Story by Sarah Sabatke
It’s 4:30 a.m. on a Thursday. While most people are still sleeping, Eric Rodriguez is making the 15-minute drive from his home in Ashland, Missouri, to MizzouRec. He gets to the courts early, practices shooting, then practices with the Mizzou Wheelchair Basketball team at 5:30 a.m.
Rodriguez discovered the sport in late 2012 while he was recovering from disabling injuries he sustained during a deployment overseas. He served with the U.S. Marine Corps from 2000 to 2013, completing eight tours, including several in Iraq and Afghanistan. Rodriguez says he originally thought wheelchair basketball was “just handicapped people in chairs kind of pushing hospital chairs, nothing competitive.”
After seeing collegiate players at a league camp, his view of the sport changed. He decided to begin competing and, several years later, was recruited by MU Head Coach Ron Lykins. He joined MU’s team in 2017.
The leadership and mental strength he learned in the military carried over to the game. When the team was doing pre-season conditioning, Rodriguez made an effort to lead by example by making it appear like he wasn’t tired.
“I guess just showing them that it’s possible to be mentally strong and be able to push your body above the limits that you think it has,” he says. “I learned that in the Marine Corps, and definitely I’m amazed [by] the ways you can push your body.”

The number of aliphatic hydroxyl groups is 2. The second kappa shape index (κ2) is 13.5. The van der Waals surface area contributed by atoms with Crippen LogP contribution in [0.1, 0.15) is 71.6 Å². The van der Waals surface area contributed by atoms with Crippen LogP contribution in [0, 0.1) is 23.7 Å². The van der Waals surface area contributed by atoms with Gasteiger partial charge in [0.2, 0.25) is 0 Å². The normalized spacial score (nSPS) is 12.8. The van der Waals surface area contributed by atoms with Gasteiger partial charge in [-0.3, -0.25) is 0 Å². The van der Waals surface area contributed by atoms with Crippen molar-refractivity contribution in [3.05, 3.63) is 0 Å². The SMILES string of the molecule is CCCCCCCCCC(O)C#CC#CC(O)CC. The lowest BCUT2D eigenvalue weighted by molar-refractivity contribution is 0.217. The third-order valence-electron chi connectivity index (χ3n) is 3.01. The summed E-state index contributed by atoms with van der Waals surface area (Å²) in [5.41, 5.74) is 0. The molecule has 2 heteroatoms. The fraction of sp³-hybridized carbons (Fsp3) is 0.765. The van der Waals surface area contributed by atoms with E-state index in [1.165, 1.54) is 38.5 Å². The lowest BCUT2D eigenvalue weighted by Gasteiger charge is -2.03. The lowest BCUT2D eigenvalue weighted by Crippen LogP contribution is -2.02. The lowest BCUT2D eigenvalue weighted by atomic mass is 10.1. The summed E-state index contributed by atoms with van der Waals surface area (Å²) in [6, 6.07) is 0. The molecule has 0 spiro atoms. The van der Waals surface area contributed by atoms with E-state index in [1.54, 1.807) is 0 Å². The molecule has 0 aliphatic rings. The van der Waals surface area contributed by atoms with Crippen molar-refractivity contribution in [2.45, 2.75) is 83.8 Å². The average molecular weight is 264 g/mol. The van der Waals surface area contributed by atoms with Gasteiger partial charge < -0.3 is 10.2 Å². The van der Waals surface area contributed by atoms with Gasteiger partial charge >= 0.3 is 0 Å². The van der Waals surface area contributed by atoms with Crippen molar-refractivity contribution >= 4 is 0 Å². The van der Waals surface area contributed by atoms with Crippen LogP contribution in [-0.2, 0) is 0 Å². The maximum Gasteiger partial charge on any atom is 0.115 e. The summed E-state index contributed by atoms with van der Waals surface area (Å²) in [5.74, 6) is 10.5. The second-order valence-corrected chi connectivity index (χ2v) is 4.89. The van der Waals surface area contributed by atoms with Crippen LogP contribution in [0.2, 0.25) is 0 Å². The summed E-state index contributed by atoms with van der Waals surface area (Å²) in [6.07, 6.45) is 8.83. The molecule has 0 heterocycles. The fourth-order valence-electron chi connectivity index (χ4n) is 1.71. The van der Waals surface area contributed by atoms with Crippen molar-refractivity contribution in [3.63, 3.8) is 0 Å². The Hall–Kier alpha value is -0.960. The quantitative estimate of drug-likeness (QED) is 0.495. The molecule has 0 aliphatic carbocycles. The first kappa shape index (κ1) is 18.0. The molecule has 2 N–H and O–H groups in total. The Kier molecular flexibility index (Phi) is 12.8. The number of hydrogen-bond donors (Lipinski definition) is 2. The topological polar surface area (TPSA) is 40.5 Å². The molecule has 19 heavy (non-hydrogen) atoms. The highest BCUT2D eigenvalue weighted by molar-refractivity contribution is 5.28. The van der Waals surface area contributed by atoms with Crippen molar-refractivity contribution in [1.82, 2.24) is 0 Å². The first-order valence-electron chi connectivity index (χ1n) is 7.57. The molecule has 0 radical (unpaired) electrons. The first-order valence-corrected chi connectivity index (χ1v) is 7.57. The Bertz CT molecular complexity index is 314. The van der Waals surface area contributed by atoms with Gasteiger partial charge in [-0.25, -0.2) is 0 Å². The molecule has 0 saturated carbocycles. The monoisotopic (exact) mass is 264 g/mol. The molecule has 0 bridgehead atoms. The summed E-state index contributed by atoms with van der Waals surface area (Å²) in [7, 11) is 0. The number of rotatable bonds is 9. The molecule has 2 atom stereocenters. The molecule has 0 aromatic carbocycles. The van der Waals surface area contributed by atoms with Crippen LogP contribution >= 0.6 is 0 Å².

After practice, Rodriguez heads off to meet with his chemistry lab partner. He is in the second year of studying for his mechanical engineering major and says the classes are starting to get more difficult. The pair exchange information from their labs the previous days, and his partner helps break down the information. Unlike on the courts, Rodriguez says he is a “novice when it comes to chemistry.”
When he is finally able to go home, around 5 or 6 p.m. on a good day, he spends hours doing homework — in addition helping his two kids complete their own.
“I just know that, for the amount of work and dedication I’m putting in, the outcome is gonna be great,” he says.
His goals are relatively clear-cut. In basketball, Rodriguez aims to “win as many championships as possible.” In school, his ultimate goal is to receive his degree, no matter what it takes. “I’m willing to lose sleep to be successful.”
Despite lack of sleep and a demanding schedule, Rodriguez is confident it will all pay off. In addition to being successful for himself, he wants to show his children and other veterans how important it is to “never lower the standards.” He hopes that his children will see how he was always “going, going, going,” and says “that’s how it should be.”
“I’ve got to set a good foundation for them to do that, especially being first-generation American,” says Rodriguez. “I feel that the things I do are going to set that foundation for my family tree.”
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